Over the past ten years, the Internet has revolutionized and democratized communications to a certain point. These powerful tools provided by ICT software and hardware are completely changing the way we make tangible and intangible goods. Nowadays, virtually everybody with Internet access can create digital content composed of virtual bits and make it available to everyone else instantly, no matter who they are or where they live.
Now, the same thing is happening to manufacturing as the access to tools like 3D printers and laser cutters is increasing. As a result, these intangible goods or virtual bits which can be shared globally, can be turned to physical objects or atoms which manifest themselves locally. This is making the interface between the virtual world and the physical world blur if not disappear. As a shorthand term, this transformation from bits to atoms is being called the Maker movement.
In order to maximize the impact of MAKE-IT, the project will address a model of multi-stakeholder collaboration based on four types of actors. These are the four types who are crucial to the success of the social innovative and collaborative processes they are involved in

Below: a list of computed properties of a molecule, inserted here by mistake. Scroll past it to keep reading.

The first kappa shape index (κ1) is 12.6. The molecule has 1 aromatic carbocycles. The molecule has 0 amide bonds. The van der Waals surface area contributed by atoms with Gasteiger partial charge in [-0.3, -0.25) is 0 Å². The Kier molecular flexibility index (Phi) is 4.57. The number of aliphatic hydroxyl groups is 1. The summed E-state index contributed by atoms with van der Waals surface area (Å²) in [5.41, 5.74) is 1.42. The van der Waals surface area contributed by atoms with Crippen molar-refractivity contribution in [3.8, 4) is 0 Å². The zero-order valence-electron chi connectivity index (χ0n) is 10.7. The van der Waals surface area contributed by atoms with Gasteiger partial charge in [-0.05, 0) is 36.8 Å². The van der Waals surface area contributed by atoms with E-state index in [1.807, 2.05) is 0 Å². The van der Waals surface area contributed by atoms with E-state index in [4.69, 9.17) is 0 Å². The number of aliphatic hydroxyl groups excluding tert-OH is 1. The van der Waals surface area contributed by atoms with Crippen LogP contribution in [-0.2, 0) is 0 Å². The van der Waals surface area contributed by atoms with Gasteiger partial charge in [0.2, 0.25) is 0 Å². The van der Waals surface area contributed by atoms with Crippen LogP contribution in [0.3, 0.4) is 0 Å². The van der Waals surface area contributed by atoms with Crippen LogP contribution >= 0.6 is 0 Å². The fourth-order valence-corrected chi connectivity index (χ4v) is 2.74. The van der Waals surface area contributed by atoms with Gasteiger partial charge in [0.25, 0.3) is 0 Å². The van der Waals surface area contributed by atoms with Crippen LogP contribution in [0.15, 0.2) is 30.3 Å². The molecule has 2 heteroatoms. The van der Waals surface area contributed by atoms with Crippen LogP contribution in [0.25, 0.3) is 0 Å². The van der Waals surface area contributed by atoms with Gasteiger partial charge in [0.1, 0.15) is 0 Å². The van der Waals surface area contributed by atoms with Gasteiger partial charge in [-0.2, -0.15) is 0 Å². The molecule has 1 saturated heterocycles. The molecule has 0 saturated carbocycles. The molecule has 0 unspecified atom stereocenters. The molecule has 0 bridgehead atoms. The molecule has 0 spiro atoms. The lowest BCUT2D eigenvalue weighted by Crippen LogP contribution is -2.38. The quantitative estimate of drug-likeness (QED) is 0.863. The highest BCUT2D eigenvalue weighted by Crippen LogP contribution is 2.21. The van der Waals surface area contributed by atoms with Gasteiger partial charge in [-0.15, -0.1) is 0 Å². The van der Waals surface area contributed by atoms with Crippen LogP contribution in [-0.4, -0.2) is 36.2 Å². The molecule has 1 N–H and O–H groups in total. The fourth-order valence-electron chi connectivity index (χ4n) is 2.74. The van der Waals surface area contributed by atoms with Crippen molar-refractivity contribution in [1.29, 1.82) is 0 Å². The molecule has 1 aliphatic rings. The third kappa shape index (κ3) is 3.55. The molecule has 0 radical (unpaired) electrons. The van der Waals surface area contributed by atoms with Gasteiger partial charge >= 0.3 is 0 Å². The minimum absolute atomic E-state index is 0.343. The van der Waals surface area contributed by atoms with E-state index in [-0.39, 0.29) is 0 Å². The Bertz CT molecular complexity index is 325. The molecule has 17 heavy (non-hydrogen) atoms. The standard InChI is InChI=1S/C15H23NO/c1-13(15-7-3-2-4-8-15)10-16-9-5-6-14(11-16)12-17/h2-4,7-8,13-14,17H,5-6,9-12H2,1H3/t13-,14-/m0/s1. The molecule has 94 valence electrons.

(social entrepreneurs, funding and support networks, etc.)
WHAT IS MAKE-IT ABOUT?
The overall objective of the MAKE-IT project is to understand the role of Collective Awareness Platforms (CAPs) in enabling the growth and governance of the Maker movement, particularly in relation to using and creating social innovations and achieving sustainability. The results of this research will help to understand the uses and impacts of CAPs in different contexts, as well as of theMaker movement itself.
To understand how the role and impact of CAPs approaches the Maker movement, MAKE-IT will undertake multidisciplinary research in different fields including: behavioural studies, social psychology, sociology, management information systems, economics, environmental science, technological impact and governance issues. MAKE-IT will focus the research specifically on the role of CAPsin:
how maker communities are organised and governed;
what maker participants do and how they behave;
the various ways this impacts on and adds value to society.